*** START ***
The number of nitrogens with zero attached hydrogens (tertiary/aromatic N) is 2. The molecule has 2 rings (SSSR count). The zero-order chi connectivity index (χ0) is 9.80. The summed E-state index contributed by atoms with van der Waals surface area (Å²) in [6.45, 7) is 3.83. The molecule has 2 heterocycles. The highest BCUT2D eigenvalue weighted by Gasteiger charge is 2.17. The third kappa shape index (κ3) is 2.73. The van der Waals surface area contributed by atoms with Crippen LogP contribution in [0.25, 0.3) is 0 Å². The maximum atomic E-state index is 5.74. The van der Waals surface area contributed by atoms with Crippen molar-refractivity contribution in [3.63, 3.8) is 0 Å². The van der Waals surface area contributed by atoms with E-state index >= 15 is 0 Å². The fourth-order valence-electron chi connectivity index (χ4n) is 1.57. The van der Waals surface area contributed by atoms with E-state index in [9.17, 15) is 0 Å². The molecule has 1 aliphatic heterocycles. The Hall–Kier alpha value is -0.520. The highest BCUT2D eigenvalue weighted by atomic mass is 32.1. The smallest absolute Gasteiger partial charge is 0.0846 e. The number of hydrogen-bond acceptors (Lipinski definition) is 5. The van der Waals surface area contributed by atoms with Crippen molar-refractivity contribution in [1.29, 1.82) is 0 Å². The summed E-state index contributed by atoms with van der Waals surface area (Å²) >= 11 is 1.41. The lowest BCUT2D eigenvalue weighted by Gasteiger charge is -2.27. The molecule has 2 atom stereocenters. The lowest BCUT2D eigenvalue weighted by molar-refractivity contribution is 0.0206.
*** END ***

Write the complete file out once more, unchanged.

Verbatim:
The number of nitrogens with zero attached hydrogens (tertiary/aromatic N) is 2. The molecule has 2 rings (SSSR count). The zero-order chi connectivity index (χ0) is 9.80. The summed E-state index contributed by atoms with van der Waals surface area (Å²) in [6.45, 7) is 3.83. The molecule has 2 heterocycles. The highest BCUT2D eigenvalue weighted by Gasteiger charge is 2.17. The third kappa shape index (κ3) is 2.73. The van der Waals surface area contributed by atoms with Crippen LogP contribution in [0.25, 0.3) is 0 Å². The maximum atomic E-state index is 5.74. The van der Waals surface area contributed by atoms with Crippen molar-refractivity contribution in [3.63, 3.8) is 0 Å². The van der Waals surface area contributed by atoms with E-state index >= 15 is 0 Å². The fourth-order valence-electron chi connectivity index (χ4n) is 1.57. The van der Waals surface area contributed by atoms with E-state index in [9.17, 15) is 0 Å². The molecule has 1 aliphatic heterocycles. The Hall–Kier alpha value is -0.520. The highest BCUT2D eigenvalue weighted by atomic mass is 32.1. The smallest absolute Gasteiger partial charge is 0.0846 e. The number of hydrogen-bond acceptors (Lipinski definition) is 5. The van der Waals surface area contributed by atoms with Crippen molar-refractivity contribution in [1.29, 1.82) is 0 Å². The summed E-state index contributed by atoms with van der Waals surface area (Å²) >= 11 is 1.41. The lowest BCUT2D eigenvalue weighted by Gasteiger charge is -2.27. The molecule has 2 atom stereocenters. The lowest BCUT2D eigenvalue weighted by molar-refractivity contribution is 0.0206.